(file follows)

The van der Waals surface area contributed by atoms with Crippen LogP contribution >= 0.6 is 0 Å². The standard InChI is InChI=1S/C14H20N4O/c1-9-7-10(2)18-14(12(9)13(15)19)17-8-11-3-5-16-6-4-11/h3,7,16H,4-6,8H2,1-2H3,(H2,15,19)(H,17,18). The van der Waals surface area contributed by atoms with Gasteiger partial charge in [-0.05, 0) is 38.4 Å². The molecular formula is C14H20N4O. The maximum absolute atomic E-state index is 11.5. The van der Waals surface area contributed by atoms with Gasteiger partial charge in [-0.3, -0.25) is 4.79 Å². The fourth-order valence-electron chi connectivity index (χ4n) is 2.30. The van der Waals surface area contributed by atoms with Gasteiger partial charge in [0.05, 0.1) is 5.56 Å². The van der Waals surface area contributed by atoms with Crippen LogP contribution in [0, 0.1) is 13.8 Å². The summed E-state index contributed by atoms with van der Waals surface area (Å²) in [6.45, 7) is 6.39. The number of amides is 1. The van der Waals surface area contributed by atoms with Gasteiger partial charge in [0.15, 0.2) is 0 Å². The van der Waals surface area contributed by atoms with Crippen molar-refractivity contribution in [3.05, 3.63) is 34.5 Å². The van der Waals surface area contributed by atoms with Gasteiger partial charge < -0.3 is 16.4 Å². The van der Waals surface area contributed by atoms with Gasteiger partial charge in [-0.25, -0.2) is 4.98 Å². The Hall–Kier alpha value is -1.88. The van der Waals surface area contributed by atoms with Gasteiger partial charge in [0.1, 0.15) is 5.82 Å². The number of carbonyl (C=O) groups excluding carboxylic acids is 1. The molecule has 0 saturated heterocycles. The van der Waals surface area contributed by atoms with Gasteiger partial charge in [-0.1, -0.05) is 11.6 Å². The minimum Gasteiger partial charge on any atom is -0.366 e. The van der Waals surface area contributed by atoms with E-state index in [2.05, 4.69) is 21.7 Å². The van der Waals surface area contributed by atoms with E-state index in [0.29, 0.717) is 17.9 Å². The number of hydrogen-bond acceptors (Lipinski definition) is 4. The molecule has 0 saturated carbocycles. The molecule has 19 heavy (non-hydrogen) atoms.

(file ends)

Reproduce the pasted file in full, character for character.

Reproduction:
The van der Waals surface area contributed by atoms with Crippen LogP contribution >= 0.6 is 0 Å². The standard InChI is InChI=1S/C14H20N4O/c1-9-7-10(2)18-14(12(9)13(15)19)17-8-11-3-5-16-6-4-11/h3,7,16H,4-6,8H2,1-2H3,(H2,15,19)(H,17,18). The van der Waals surface area contributed by atoms with Gasteiger partial charge in [-0.05, 0) is 38.4 Å². The molecular formula is C14H20N4O. The maximum absolute atomic E-state index is 11.5. The van der Waals surface area contributed by atoms with Gasteiger partial charge in [-0.3, -0.25) is 4.79 Å². The fourth-order valence-electron chi connectivity index (χ4n) is 2.30. The van der Waals surface area contributed by atoms with Gasteiger partial charge in [0.05, 0.1) is 5.56 Å². The van der Waals surface area contributed by atoms with Crippen LogP contribution in [0, 0.1) is 13.8 Å². The summed E-state index contributed by atoms with van der Waals surface area (Å²) in [6.45, 7) is 6.39. The number of amides is 1. The van der Waals surface area contributed by atoms with Gasteiger partial charge in [0.15, 0.2) is 0 Å². The van der Waals surface area contributed by atoms with Crippen molar-refractivity contribution in [3.05, 3.63) is 34.5 Å². The van der Waals surface area contributed by atoms with Gasteiger partial charge < -0.3 is 16.4 Å². The van der Waals surface area contributed by atoms with Gasteiger partial charge in [-0.25, -0.2) is 4.98 Å². The Hall–Kier alpha value is -1.88. The van der Waals surface area contributed by atoms with Gasteiger partial charge in [0.1, 0.15) is 5.82 Å². The number of carbonyl (C=O) groups excluding carboxylic acids is 1. The molecule has 0 saturated heterocycles. The van der Waals surface area contributed by atoms with Gasteiger partial charge in [-0.1, -0.05) is 11.6 Å². The minimum Gasteiger partial charge on any atom is -0.366 e. The van der Waals surface area contributed by atoms with E-state index in [2.05, 4.69) is 21.7 Å². The van der Waals surface area contributed by atoms with E-state index in [0.29, 0.717) is 17.9 Å². The number of hydrogen-bond acceptors (Lipinski definition) is 4. The molecule has 0 saturated carbocycles. The molecule has 19 heavy (non-hydrogen) atoms.